No, I don’t think you’re reading into it too much. I think that’s absolutely part and parcel of [Spider-Man]. I don’t think it extends to every one of his villains, but it extends to a lot of them. It certainly extends to Norman as you said, and it certainly plays into the dynamic between Goblin, Doc Ock, Vulture. I don’t know that it works or ever worked for a character like Electro or Sandman or some of the others. But Doc Ock, absolutely.
He’s a bad version of Peter because he’s a scientist in a sense. And then you’ve got J. Jonah Jameson, who’s like a caricature of a despotic dad in the workplace, with his gray temples and so forth. I always felt that that was part of what Ditko and Lee were doing even if they weren’t conscious of it. Creating that sort of rebelliousness as a subtext that arose naturally from the fact that there was generational conflict here.
There’s no doubt. I mean, I don’t think it’s even that subtle, frankly.
[laughing] Oh, okay.
Vulture and Spider-Man: a secret kinship?
One of the things that we did, or I guess I did when I wrote the pilot, was to find the connection between Vulture and Spider-Man. And for me what that was that Vulture is someone who’s been marginalized for being too old. And so he goes to Oscorp with high hopes that he’s got this great system for flight, and he’s taken advantage of and shoved aside. Pete goes to the Bugle. He’s got this great idea for pictures of Spider-Man. He’s shoved into an elevator, and then Jonah turns to Robbie and says, “Hey! Pictures of Spider-Man! That’s what’ll sell papers.” So I, again, I don’t think I was all too subtle. I was trying to create this connection between Pete—because he’s too young. You know, Jonah: “Take this wailing infant out of my sight.”—and Norman saying, “Show the old man out” about Adrian Toomes. These are two characters who are marginalized for being at two ends of the spectrum of age and for me that is a connection even though the characters aren’t aware of it. Obviously Adrian has no idea who Spider-Man is or what he’s going through, Spider-Man has no idea what Adrian’s really going through—he doesn’t even really take the time to find out why Adrian is attacking Norman. All he knows is that the father of his friend is being attacked and what he sees is Uncle Ben. Of course, Norman is about as far from Ben Parker as you could get in two human beings, but the one thing that Norman has in common with Uncle Ben is that Uncle Ben was Peter’s father figure. Norman Osborne is Harry’s father figure, and Peter will not let Harry go through what he went through. And that’s why he’s saving Norman. But the irony is that Pete and Adrian have a lot more in common than Pete and Norman do despite the fact that Norman sees himself in Peter Parker.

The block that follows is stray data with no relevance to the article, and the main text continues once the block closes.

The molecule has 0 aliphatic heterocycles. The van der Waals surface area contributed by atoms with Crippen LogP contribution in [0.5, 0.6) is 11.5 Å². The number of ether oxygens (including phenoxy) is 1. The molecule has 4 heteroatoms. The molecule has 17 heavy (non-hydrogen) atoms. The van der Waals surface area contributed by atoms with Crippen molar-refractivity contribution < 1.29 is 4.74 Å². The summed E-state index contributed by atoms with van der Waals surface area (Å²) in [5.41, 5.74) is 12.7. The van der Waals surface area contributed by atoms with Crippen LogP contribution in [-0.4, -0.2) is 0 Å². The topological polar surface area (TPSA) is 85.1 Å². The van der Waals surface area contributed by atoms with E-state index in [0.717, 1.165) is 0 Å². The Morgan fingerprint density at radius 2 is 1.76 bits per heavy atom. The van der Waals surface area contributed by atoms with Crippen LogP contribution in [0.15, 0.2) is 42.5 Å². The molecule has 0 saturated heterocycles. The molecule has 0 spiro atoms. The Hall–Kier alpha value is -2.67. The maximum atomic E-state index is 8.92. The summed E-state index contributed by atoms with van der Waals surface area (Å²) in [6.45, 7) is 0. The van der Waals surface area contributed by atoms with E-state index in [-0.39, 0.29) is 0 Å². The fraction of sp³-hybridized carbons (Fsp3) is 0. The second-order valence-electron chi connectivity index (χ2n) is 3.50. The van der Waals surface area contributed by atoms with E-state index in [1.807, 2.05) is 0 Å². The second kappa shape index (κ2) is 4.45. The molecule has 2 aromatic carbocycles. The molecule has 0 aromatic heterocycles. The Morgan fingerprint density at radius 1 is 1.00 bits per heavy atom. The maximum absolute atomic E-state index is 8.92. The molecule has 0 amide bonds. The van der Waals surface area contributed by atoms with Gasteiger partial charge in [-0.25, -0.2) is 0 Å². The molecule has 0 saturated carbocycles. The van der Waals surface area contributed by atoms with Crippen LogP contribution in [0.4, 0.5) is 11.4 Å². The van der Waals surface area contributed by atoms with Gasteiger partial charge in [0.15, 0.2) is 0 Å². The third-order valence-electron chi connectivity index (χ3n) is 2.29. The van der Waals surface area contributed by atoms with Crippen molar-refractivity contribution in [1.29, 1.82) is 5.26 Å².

Wow, you’ve obviously examined the original characters and their histories to strategically flesh out parts of them and create these kinds of connections. I think that’s going to help to build an audience, because I for one will tune in thinking, “Oh, what’s their take on this villain? Or on this other character from the cast of characters?” Overall, how has it been different for you working on this series, which has a sizable canon behind it, as opposed to the other shows that you’ve produced and developed?
Well, it’s a different kind of task. For example, the obvious comparison certainly in my career is with Gargoyles where in essence my team and I created the canon from scratch. Now, of course, it’s got a substantial canon, but once upon a time we had a blank slate whereas with Spider-Man, my team and I have in essence been recreating an existing canon. It’s a different kind of task, but it’s a hell of a lot of fun.
Yeah, you’re approaching it creatively. You’re not just approaching it as, “How did the comics treat this, and let me now just animate it or fit it into a series format.” You’re actually rethinking some of these characters in a deep way.